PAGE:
It was 1993. At the time, I only knew one or two people who had a cellphone. They hardly ever used them because minutes were very expensive. There was no such thing as texting. The town I lived in had no bike lanes, no roundabouts and GPS didn't exist. My first car with Anti-lock brakes was a 2001.

In the 16 years since I've had my license, I've never had another test. I've never had a refresh of the information I was taught in that one high school class. Most of my driver education since then has been handed to me as a carbon copy of a ticket from a cop.

Every year in America, 43,000 people die in automobile crashes. So on average, 118 people will die today. 1 or 2 will be a cyclist, and 11 of them will be pedestrians.

There are freak accidents, but I don't believe 43,000 people per year are dying in 'freak' accidents.

The cycling community is seeing a revolution in utility cycling. People are commuting more and more. Injuries and accidents are also on the rise. The motivation of the cycling community is to increase cyclist education and to encourage more people to ride. Every day my city planners are making more and more efforts to facilitate cycling. The problem is that the people they are educating don't have the ability to kill or injure others with their mistakes.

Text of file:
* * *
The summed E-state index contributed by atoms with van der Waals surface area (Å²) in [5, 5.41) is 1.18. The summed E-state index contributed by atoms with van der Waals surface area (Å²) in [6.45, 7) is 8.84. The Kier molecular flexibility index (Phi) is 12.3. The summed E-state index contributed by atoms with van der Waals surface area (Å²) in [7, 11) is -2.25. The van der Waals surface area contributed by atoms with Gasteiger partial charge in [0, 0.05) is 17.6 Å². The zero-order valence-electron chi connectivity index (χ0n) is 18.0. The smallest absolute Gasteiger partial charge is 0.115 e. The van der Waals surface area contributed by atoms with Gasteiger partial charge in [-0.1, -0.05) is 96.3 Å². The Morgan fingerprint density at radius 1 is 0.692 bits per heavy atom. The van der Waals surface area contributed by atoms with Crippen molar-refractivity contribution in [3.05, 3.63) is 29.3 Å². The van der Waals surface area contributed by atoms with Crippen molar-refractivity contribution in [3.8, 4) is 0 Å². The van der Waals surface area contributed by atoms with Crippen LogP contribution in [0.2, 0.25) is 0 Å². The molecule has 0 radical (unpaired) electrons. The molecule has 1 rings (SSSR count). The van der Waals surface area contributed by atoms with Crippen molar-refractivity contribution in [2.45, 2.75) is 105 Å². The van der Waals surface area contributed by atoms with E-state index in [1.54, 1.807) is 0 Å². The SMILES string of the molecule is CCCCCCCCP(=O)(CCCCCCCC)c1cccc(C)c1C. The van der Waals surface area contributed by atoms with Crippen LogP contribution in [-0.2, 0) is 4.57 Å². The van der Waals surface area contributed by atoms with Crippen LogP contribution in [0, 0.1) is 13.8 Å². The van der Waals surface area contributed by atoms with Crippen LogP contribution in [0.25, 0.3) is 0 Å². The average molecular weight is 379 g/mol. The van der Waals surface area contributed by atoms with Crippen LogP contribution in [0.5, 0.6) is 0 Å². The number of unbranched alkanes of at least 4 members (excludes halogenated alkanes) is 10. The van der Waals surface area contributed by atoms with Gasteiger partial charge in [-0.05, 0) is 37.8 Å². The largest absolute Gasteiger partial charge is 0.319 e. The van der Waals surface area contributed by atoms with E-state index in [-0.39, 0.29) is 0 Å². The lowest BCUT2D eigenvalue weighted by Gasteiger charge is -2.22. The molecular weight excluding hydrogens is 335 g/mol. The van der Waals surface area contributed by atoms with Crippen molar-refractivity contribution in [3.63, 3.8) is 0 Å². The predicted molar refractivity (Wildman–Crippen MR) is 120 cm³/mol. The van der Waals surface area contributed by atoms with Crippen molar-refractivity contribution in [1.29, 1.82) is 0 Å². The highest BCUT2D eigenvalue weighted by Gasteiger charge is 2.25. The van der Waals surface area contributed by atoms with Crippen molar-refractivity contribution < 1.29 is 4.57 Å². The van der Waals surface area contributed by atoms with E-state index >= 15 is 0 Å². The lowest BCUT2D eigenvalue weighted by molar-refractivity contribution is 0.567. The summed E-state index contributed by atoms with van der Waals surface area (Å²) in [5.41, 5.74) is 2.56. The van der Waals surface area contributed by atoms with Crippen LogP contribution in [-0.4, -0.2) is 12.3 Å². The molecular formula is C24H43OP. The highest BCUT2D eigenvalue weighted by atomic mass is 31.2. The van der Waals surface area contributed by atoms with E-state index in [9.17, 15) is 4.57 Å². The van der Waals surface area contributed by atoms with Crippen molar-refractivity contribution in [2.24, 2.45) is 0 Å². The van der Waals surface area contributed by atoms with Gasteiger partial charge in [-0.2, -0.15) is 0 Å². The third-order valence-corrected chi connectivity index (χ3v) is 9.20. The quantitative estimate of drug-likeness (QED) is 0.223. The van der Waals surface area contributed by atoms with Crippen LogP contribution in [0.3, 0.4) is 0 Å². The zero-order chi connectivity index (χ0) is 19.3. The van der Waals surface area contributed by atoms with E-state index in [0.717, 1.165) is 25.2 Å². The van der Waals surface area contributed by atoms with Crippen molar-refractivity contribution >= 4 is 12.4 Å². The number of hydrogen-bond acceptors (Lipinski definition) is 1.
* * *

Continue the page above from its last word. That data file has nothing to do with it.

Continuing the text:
I have yet to hear a single proposal to continue the education of the people behind the wheel.

In this country you can go from 16 to 72, and take exactly one driving test. America had 48 states when your average 70 year old took his last driver's test.

My healthcare rant. v.0.8

What follows is a small back and forth triggered by an email forward from my family. (which means if you want the timeline read it from bottom to top.)
I reposted it here because I want my friends to fact/sanity check my assertions and provide feedback.

 

 

I attached the resolution for ya all if you want to see it. Not much there, just that he wants congress critters to forgo their benefits program and instead enroll in the public option. To me, as Michelle and Thomas said, it kind of misses the point of the public option.

Flattery will get you google rank

So every couple days or so I get a new comment on the blarg (most of them on this one article) that sounds like this:

You are really great